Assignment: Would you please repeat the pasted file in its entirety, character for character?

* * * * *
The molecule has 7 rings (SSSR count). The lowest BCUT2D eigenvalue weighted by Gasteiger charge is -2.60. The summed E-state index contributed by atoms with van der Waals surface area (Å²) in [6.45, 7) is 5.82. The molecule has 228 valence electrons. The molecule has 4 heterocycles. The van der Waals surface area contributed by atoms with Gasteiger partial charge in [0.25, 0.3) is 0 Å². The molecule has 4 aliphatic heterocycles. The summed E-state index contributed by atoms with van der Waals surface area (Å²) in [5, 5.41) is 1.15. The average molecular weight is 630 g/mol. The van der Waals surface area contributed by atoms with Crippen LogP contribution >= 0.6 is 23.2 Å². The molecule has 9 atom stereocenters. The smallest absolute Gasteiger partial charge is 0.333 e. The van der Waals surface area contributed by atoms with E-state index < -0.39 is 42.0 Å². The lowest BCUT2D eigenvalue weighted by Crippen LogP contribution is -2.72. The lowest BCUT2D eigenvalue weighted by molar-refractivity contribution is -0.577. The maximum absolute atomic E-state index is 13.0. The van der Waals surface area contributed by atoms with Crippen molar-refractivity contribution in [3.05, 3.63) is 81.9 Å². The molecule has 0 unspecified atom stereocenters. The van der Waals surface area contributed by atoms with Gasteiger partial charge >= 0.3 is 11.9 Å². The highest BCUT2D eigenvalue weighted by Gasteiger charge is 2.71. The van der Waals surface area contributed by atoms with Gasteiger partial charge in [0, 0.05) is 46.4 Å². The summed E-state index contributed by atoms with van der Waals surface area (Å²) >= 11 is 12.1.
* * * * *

The molecule has 7 rings (SSSR count). The lowest BCUT2D eigenvalue weighted by Gasteiger charge is -2.60. The summed E-state index contributed by atoms with van der Waals surface area (Å²) in [6.45, 7) is 5.82. The molecule has 228 valence electrons. The molecule has 4 heterocycles. The van der Waals surface area contributed by atoms with Gasteiger partial charge in [0.25, 0.3) is 0 Å². The molecule has 4 aliphatic heterocycles. The summed E-state index contributed by atoms with van der Waals surface area (Å²) in [5, 5.41) is 1.15. The average molecular weight is 630 g/mol. The van der Waals surface area contributed by atoms with Crippen LogP contribution >= 0.6 is 23.2 Å². The molecule has 9 atom stereocenters. The smallest absolute Gasteiger partial charge is 0.333 e. The van der Waals surface area contributed by atoms with E-state index < -0.39 is 42.0 Å². The lowest BCUT2D eigenvalue weighted by Crippen LogP contribution is -2.72. The lowest BCUT2D eigenvalue weighted by molar-refractivity contribution is -0.577. The maximum absolute atomic E-state index is 13.0. The van der Waals surface area contributed by atoms with Crippen molar-refractivity contribution in [3.05, 3.63) is 81.9 Å². The molecule has 0 unspecified atom stereocenters. The van der Waals surface area contributed by atoms with Gasteiger partial charge >= 0.3 is 11.9 Å². The highest BCUT2D eigenvalue weighted by Gasteiger charge is 2.71. The van der Waals surface area contributed by atoms with Gasteiger partial charge in [0, 0.05) is 46.4 Å². The summed E-state index contributed by atoms with van der Waals surface area (Å²) >= 11 is 12.1.